Winery Tour Rating: Not Rated

• Pizzorno Winery- This was hands down the best wine tour/tasting we have ever had. This is a 3rd generation winery with the grandson of the founder now running the business and his 20-year old son following in his footsteps. This winery makes eight verities of wine totaling only 140,000 bottles and only grapes from their vineyard are used. Our group of four were the only visitors on a glorious Saturday morning where the owner spent 3-hours with us showing us their fields, where they were in harvest then how they make their wine in part, using decades old concrete casks then potting into barrels followed by bottling & aging then labeling and packaging and finally we sat down for tasting the wine accompanied by bread, cheese and sliced meat plates. The wines were delicious and one of their wines won 1st place in a tasting competition of Uruguayan wines. This is a fantastic experience and personal beyond anything you can imagine.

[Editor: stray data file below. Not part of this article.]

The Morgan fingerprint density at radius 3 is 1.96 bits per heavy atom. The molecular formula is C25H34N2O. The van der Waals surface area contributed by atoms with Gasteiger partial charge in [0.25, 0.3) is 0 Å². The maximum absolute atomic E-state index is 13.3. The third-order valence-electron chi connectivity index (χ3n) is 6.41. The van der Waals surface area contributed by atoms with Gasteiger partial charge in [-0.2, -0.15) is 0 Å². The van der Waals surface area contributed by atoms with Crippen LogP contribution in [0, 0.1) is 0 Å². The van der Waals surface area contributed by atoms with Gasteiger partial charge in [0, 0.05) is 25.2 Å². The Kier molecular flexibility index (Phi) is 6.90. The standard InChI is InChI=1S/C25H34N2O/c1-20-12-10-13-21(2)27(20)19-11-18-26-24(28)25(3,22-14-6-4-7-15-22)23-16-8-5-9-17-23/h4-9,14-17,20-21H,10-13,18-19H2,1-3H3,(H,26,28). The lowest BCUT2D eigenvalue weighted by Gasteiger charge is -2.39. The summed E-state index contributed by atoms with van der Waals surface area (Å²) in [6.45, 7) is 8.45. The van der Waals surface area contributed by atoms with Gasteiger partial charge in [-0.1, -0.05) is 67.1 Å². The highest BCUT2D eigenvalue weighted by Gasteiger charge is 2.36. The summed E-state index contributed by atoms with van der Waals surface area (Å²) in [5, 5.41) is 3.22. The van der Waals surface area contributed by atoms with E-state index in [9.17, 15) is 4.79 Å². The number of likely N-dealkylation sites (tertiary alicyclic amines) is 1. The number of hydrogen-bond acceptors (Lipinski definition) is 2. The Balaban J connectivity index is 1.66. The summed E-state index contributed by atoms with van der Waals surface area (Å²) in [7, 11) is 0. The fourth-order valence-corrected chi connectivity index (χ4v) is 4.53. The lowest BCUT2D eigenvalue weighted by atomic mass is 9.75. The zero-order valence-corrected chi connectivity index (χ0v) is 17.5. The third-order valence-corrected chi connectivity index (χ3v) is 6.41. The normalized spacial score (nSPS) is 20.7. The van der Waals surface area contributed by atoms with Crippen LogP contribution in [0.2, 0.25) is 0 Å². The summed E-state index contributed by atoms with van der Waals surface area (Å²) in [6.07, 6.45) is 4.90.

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Stanley
Port Rating: Not Rated

Falkland Islands- Estancia Tours to Volunteer Point- The use of the term “tour” is a misnomer as this tour company, the renowned Patrick Watts tours or any other Volunteer Point tour company really just provide transportation from the port in Stanley to Volunteer Point in 4-wheel drive vehicles that could comfortably seat 3-passengers but are crammed with four people so take pity on the middle passenger in the back seat. The vehicles are owned, maintained and driven by locals who only have “OJT” training as tour guides and off road driving skills. All have regular “day jobs” that they are taking a personal leave day from to take you to/from Volunteer Point.